. These courses are delivered at the purpose-built Law School by a highly experienced academic team from a range of professional backgrounds.
. Excellent value for money
. Scholarships available

Want to meet the staff and find out more?
We hold a number of open days, drop-ins and postgraduate events throughout the year which are a perfect opportunity to meet the tutors, view the facilities and get all your questions answered. To see when the next GDL event is taking place please visit our website

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Naturally, this area of the law is of growing national and international importance. International Trade Law is one of the exports of the English common law system with the structure of international contracts being dominated by English common law principles, making this the ideal country in which to study. Read more
Naturally, this area of the law is of growing national and international importance. International Trade Law is one of the exports of the English common law system with the structure of international contracts being dominated by English common law principles, making this the ideal country in which to study.

This popular programme explores diverse areas of this subject, including International Sales and Carriage of Goods, Insurance, International Finance, International Dispute Resolution and World Trade Organisation Law. The latter is particularly important since the entry to the WTO of India and China.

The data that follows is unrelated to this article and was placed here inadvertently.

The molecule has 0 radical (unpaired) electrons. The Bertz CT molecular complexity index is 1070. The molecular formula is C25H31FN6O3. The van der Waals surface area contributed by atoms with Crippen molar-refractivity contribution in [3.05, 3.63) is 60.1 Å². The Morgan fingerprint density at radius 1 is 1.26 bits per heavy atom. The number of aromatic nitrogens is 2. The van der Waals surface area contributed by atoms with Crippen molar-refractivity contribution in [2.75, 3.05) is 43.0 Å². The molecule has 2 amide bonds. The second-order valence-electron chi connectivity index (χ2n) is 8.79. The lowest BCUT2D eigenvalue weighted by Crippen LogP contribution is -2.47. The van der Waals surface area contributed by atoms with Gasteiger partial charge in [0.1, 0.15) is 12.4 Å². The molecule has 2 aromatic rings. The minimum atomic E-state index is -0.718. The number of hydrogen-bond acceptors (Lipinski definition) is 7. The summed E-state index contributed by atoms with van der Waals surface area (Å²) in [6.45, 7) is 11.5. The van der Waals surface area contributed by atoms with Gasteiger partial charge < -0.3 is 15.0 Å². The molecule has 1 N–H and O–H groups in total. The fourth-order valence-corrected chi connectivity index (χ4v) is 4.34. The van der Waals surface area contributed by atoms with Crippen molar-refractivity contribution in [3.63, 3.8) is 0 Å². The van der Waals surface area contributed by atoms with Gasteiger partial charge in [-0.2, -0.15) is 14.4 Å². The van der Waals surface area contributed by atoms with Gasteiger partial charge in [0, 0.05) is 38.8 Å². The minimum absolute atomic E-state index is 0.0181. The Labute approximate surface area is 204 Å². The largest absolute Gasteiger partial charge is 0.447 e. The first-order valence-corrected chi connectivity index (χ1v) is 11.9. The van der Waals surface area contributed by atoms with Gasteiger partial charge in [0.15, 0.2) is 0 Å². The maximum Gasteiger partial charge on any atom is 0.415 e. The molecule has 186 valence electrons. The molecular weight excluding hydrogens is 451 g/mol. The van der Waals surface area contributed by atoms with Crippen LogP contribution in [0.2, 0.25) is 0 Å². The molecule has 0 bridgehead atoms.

Modules include: International Competition Law; International Trade Risk Insurance; International Carriage of Goods; International Commercial Transactions; International Sale of Goods; Private International Law; World Trade Organisation. You will study six taught modules followed by a dissertation.

This course benefits from close links to our Centre for Business and Insolvency Law.

Scholarships are available, visit: http://www.ntu.ac.uk/scholarshipsnls for details.

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Sport has become increasingly important as a business and can involve significant financial stakes. There is a growing demand for appropriately qualified sports law professionals and this course has been designed to fulfil this need. Read more
Sport has become increasingly important as a business and can involve significant financial stakes. There is a growing demand for appropriately qualified sports law professionals and this course has been designed to fulfil this need.